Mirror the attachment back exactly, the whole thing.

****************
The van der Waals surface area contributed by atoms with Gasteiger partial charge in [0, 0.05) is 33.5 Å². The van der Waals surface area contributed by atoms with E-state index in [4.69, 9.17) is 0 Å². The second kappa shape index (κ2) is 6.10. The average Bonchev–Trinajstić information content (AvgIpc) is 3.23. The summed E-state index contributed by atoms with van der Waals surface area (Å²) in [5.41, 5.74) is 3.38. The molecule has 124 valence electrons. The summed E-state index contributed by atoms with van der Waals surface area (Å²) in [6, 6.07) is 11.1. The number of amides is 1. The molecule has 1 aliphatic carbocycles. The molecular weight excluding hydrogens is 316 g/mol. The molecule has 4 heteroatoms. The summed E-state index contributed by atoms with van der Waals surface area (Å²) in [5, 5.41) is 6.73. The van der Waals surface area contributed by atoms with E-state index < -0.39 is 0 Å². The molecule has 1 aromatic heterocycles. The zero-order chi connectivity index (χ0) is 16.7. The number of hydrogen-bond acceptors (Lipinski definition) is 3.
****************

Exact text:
The van der Waals surface area contributed by atoms with Gasteiger partial charge in [0, 0.05) is 33.5 Å². The van der Waals surface area contributed by atoms with E-state index in [4.69, 9.17) is 0 Å². The second kappa shape index (κ2) is 6.10. The average Bonchev–Trinajstić information content (AvgIpc) is 3.23. The summed E-state index contributed by atoms with van der Waals surface area (Å²) in [5.41, 5.74) is 3.38. The molecule has 124 valence electrons. The summed E-state index contributed by atoms with van der Waals surface area (Å²) in [6, 6.07) is 11.1. The number of amides is 1. The molecule has 1 aliphatic carbocycles. The molecular weight excluding hydrogens is 316 g/mol. The molecule has 4 heteroatoms. The summed E-state index contributed by atoms with van der Waals surface area (Å²) in [5, 5.41) is 6.73. The van der Waals surface area contributed by atoms with E-state index < -0.39 is 0 Å². The molecule has 1 aromatic heterocycles. The zero-order chi connectivity index (χ0) is 16.7. The number of hydrogen-bond acceptors (Lipinski definition) is 3.